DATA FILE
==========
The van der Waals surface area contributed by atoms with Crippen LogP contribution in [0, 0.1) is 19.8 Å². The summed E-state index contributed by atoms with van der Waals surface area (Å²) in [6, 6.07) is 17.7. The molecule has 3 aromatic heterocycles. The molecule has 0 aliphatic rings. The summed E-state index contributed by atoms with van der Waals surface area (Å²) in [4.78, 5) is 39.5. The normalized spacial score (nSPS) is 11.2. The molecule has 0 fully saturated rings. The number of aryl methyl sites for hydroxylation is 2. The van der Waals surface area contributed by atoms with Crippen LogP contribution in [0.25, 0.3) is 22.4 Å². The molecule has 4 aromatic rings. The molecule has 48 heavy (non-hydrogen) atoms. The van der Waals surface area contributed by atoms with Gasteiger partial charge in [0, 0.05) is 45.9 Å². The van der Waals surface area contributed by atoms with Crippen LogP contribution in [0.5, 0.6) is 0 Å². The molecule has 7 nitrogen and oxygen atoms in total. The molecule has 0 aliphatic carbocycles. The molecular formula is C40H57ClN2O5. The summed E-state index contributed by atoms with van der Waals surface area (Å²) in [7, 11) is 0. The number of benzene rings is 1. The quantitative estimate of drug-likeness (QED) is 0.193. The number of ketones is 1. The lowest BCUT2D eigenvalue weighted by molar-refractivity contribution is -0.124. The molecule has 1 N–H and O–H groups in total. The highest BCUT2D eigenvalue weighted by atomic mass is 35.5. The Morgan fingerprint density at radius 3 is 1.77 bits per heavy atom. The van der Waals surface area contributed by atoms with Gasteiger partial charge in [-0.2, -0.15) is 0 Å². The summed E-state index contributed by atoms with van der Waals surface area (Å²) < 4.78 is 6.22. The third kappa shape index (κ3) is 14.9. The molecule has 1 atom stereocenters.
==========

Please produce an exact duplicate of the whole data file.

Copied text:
The van der Waals surface area contributed by atoms with Crippen LogP contribution in [0, 0.1) is 19.8 Å². The summed E-state index contributed by atoms with van der Waals surface area (Å²) in [6, 6.07) is 17.7. The molecule has 3 aromatic heterocycles. The molecule has 0 aliphatic rings. The summed E-state index contributed by atoms with van der Waals surface area (Å²) in [4.78, 5) is 39.5. The normalized spacial score (nSPS) is 11.2. The molecule has 0 fully saturated rings. The number of aryl methyl sites for hydroxylation is 2. The van der Waals surface area contributed by atoms with Crippen LogP contribution in [0.25, 0.3) is 22.4 Å². The molecule has 4 aromatic rings. The molecule has 48 heavy (non-hydrogen) atoms. The van der Waals surface area contributed by atoms with Gasteiger partial charge in [0, 0.05) is 45.9 Å². The van der Waals surface area contributed by atoms with Crippen LogP contribution in [0.5, 0.6) is 0 Å². The molecule has 7 nitrogen and oxygen atoms in total. The molecule has 0 aliphatic carbocycles. The molecular formula is C40H57ClN2O5. The summed E-state index contributed by atoms with van der Waals surface area (Å²) in [7, 11) is 0. The number of benzene rings is 1. The quantitative estimate of drug-likeness (QED) is 0.193. The number of ketones is 1. The lowest BCUT2D eigenvalue weighted by molar-refractivity contribution is -0.124. The molecule has 1 N–H and O–H groups in total. The highest BCUT2D eigenvalue weighted by atomic mass is 35.5. The Morgan fingerprint density at radius 3 is 1.77 bits per heavy atom. The van der Waals surface area contributed by atoms with Gasteiger partial charge in [-0.2, -0.15) is 0 Å². The summed E-state index contributed by atoms with van der Waals surface area (Å²) < 4.78 is 6.22. The third kappa shape index (κ3) is 14.9. The molecule has 1 atom stereocenters.